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ATK to Prepare Orion Abort Motor for 2014 Test Flight of NASA's Orion Capsule

ATK Contributes to Astronaut Safety by Powering the Orion Launch Abort System

Feb 28, 2012

SALT LAKE CITY, Feb. 28, 2012 /PRNewswire/ -- ATK (NYSE: ATK) today began conversion of the main abort motor for NASA's first Exploration Flight Test of the Orion Multi-Purpose Crew Vehicle slated for 2014 from Kennedy Space Center.

The inert system was recently returned to ATK's facility in Salt Lake City, Utah from Lockheed Martin's (NYSE: LMT) Waterton facility in Denver where the system successfully completed a series of rigorous acoustic and modal tests. The abort motor is part of Orion's Launch Abort System, which is designed to safely lift the Orion crew module away from the launch vehicle in the event of an emergency on the launch pad or during initial ascent phase of NASA's Space Launch System.

Standing more than 17 feet tall and measuring three feet in diameter, the abort motor was manufactured in 2008. The motor is an early prototype that was used to better understand the design and to aid in the build-up and acoustic testing of the Orion capsule.

"In new developmental programs, we reduce risk by building an inert prototype to better understand the design and manufacturing processes," said Charlie Precourt, ATK General Manager and Vice President of Space Launch Systems. "In the case of the abort motor, it will now be reconfigured to support the first orbital test flight of the Orion crew vehicle."

A few modifications will be incorporated into the abort motor, including replacing the manifold with a flight design, performing structural tests, adding case brackets for raceway and attachment points for Orion's shroud, and adding flight instrumentation to collect environmental and flight data during the test launch.

"This test flight is an extremely important milestone as we move forward with America's new human exploration spacecraft and heavy-lift launch system, enabling our human space flight program to conduct missions beyond Earth's orbit," said Precourt.

The Orion, with its abort system, will fly aboard NASA's Space Launch System, the rocket currently being developed to expand America's capability in space exploration. The launch system will be powerful enough to take crew and cargo into an orbit that enables missions to the Moon, asteroids and eventually to Mars. In addition to the main abort motor, ATK also makes the Attitude Control Motor for the abort system at its Elkton, Md. facility. The control motor provides steering for the launch abort vehicle during an abort sequence. The control motor to be used on EFT-1 is an inert motor also delivered in 2008, but requires no modifications for the flight test.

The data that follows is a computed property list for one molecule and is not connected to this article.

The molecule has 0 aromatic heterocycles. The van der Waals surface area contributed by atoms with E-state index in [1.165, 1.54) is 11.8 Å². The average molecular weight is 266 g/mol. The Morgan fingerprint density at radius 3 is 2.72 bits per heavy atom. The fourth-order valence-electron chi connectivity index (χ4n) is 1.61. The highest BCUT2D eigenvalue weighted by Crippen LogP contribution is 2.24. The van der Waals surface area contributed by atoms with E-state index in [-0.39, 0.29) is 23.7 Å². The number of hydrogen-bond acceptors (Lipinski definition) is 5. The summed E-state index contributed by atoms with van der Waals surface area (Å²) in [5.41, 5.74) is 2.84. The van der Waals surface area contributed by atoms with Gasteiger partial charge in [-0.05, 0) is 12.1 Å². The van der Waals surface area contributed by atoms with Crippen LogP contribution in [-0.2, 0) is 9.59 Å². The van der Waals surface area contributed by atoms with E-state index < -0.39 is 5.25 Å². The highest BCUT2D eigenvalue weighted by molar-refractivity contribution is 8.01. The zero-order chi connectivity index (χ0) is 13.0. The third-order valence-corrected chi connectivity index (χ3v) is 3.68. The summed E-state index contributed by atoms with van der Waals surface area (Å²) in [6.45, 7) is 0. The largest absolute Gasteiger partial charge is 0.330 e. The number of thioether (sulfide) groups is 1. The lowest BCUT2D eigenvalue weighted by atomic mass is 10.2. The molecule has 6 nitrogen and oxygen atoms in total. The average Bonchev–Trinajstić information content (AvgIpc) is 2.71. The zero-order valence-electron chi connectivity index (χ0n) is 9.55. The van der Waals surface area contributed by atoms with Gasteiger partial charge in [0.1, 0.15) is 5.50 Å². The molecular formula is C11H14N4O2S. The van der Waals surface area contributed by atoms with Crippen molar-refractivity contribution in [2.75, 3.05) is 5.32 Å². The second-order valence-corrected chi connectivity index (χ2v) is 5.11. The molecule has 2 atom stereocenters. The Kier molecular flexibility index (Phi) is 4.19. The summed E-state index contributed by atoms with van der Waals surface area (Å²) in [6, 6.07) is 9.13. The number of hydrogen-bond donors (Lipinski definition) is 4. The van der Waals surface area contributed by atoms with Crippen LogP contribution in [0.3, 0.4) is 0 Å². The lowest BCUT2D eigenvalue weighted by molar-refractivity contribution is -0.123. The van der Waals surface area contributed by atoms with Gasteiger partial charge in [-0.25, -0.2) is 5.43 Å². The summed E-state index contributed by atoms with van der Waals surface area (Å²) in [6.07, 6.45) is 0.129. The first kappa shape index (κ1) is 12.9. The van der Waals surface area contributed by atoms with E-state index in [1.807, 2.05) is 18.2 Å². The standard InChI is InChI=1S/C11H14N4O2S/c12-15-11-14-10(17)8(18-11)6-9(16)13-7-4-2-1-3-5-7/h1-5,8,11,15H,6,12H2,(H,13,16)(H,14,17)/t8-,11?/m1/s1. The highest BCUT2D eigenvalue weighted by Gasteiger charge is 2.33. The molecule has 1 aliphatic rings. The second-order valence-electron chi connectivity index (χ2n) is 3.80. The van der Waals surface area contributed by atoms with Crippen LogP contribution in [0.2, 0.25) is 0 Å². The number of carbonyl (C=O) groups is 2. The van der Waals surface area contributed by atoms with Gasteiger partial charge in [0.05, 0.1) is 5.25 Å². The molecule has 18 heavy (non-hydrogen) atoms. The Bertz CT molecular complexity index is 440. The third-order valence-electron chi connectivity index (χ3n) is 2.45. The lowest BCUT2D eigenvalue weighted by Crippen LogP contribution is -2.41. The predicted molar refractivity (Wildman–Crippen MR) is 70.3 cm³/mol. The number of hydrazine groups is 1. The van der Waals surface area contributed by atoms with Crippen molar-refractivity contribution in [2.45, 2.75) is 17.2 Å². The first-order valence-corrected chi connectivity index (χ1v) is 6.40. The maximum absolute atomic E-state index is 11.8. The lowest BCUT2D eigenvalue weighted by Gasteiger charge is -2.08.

The launch abort system sits at atop the Orion spacecraft and was successfully tested during Orion's Pad Abort-1 flight test in 2010. The abort motor operational design utilizes a composite case and titanium manifold exhaust turn-flow technology, resulting in weight savings and improved performance. The control motor design includes eight proportional-valve thrusters with a redundant control system, which provide unparalleled control and safety.

Lockheed Martin is the prime contractor to NASA for the Orion spacecraft. The industry team includes major subcontractors, such as ATK, as well as a nationwide network of minor subcontractors, small businesses and suppliers across the United States.

ATK is an aerospace, defense, and commercial products company with operations in 22 states, Puerto Rico, and internationally, and revenues of approximately $4.8 billion. News and information can be found on the Internet at

Certain information discussed in this press release constitutes forward-looking statements as defined in the Private Securities Litigation Reform Act of 1995. Although ATK believes that the expectations reflected in such forward-looking statements are based on reasonable assumptions, it can give no assurance that its expectations will be achieved. Forward-looking information is subject to certain risks, trends and uncertainties that could cause actual results to differ materially from those projected. Among those factors are: challenges inherent in the development of new abort and attitude control motor technologies, changes in governmental spending, budgetary policies and product sourcing strategies; the company's competitive environment; the terms and timing of awards and contracts; and economic conditions. ATK undertakes no obligation to update any forward-looking statements. For further information on factors that could impact ATK, and statements contained herein, please refer to ATK's most recent Annual Report on Form 10-K and any subsequent quarterly reports on Form 10-Q and current reports on Form 8-K filed with the U.S. Securities and Exchange Commission.

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